I remember thinking I had just hit a home run. After a full day of research, I had just chosen the keywords for an important page on ibm.com, and I had nailed it. The keywords not only were tightly relevant to the meaning of the page, they had high demand in Google—around 300,000 people searched on the term monthly around the world. Not only that, but IBM’s competitors were nowhere to be found in the search engine results pages (SERPs) for that term. As I went to bed that night, I felt like one of those IBMers in the commercials: “I’m an IBMer, and this is what I do.” I felt proud enough of my work to stand beside all those great IBMers whom we highlight on TV.
This was no ordinary page in ibm.com. IBM Chairman, CEO and President Sam Palmisano was about to speak to a group of business leaders. I had a draft of the speech—“The Decade of Smart.” My job was to pick the two- or three-word phrase that encapsulated the meaning of the 20-minute speech and the 200 related pages to which the speech landing page links. It goes without saying that the words had to have high demand in Google. We would then use the keywords I chose for the organic search optimization of the speech landing page. Considering that the speech was the cornerstone of a 10-year vision to inspire leaders to solve planet-wide problems with smarter systems, the importance of the research could not be overstated. The keyword I chose—Sustainable Development—didn’t exactly roll off the tongue. But it met the important criteria we highlight in our book.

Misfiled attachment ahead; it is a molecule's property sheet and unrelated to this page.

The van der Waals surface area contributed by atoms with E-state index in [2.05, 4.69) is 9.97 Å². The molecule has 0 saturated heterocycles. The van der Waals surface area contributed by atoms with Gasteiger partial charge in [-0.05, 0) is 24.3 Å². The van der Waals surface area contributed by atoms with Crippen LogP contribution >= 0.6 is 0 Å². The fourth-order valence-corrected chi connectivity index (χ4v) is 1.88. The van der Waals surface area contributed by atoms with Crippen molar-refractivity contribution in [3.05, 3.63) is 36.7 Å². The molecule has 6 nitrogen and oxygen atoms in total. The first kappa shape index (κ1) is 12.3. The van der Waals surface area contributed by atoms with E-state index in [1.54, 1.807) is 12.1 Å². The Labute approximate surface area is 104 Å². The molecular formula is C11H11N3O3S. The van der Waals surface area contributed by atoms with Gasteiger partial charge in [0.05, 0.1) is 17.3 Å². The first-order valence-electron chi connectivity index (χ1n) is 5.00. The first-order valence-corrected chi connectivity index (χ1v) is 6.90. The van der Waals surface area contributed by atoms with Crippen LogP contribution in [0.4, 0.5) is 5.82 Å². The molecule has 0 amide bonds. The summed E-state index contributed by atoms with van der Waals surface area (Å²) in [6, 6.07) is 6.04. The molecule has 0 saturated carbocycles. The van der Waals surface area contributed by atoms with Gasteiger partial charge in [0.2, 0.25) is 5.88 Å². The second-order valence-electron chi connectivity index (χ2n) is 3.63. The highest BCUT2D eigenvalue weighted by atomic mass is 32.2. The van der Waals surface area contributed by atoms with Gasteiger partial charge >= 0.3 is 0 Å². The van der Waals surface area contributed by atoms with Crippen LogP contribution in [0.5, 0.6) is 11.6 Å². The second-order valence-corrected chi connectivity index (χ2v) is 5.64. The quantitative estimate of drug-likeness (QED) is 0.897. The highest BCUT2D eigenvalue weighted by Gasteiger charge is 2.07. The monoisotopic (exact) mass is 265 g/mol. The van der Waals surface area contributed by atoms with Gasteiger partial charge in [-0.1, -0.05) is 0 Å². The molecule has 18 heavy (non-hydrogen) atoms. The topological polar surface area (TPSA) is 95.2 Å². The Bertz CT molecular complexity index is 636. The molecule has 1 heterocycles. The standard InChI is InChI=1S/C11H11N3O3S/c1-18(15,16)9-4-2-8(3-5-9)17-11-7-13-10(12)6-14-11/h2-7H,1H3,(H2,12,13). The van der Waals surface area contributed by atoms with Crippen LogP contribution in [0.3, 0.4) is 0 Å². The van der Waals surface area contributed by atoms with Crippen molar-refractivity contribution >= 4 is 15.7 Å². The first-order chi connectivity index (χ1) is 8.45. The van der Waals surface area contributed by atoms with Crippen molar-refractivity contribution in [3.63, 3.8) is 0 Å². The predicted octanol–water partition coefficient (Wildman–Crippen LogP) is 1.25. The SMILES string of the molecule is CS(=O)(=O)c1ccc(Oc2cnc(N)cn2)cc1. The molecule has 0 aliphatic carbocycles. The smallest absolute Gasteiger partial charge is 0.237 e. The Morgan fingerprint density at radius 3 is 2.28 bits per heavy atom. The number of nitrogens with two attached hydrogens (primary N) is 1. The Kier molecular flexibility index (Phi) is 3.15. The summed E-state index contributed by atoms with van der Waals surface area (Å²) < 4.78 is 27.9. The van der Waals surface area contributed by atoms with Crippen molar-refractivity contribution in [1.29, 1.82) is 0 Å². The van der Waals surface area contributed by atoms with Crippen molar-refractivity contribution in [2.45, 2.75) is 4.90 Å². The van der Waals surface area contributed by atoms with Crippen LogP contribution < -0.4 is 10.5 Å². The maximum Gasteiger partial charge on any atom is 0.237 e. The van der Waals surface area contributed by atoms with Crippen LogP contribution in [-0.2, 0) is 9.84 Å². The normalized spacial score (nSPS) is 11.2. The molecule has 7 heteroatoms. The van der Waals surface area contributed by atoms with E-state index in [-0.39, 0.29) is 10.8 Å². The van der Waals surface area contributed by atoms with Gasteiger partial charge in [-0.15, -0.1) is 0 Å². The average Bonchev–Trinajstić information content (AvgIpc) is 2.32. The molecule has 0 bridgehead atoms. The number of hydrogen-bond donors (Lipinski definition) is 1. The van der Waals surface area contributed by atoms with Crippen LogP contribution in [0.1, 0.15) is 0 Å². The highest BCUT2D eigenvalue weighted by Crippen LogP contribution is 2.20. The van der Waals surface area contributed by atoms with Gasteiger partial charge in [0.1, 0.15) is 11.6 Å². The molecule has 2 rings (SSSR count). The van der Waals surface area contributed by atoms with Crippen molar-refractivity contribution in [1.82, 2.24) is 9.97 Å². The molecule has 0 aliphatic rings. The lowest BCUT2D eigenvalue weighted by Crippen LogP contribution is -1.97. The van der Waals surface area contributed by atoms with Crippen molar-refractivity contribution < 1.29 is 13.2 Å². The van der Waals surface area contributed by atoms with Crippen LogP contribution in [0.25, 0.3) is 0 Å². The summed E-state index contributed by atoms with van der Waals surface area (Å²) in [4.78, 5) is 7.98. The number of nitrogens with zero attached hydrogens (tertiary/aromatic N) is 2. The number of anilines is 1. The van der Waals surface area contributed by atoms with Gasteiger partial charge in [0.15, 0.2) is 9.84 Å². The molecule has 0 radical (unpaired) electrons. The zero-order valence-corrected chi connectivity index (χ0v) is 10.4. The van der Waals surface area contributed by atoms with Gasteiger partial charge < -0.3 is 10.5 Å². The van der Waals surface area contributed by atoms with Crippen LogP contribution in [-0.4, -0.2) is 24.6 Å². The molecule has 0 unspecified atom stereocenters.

One of the principles of our book is to do keyword research before you begin to even concept, let alone produce a Web page. In the old days, this didn’t happen very often on marketing pages. Traditionally, the messaging for a campaign was determined and the framework for the campaign’s Web copy was written before the search experts were brought in to choose the best keywords for it. That made it difficult to attain tight relevance between the copy and the keywords—leading to poor organic search performance.
More importantly, waiting to do keyword research until after the messaging was determined was a missed opportunity. The best messaging is geared towards the way product and service offerings are referred to in the market. An easy way to find out how these offerings are described by prospective clients is through keyword research. If you choose a phrase that has a nice ring to it, but no one searches on the keyword, your campaign will take a long time to establish a foothold in the market. You can brand a term and spend a lot of resources on advertising to influence the market to adopt it. But if you want to take advantage of existing market terminology, it’s better to let keyword research determine your messaging. If you choose a phrase as part of the messaging for your offering that has lots of search demand, the offering has a good chance to gain traction right away. That’s organic search marketing 101. At IBM, it represents a sea change, one that we have embraced.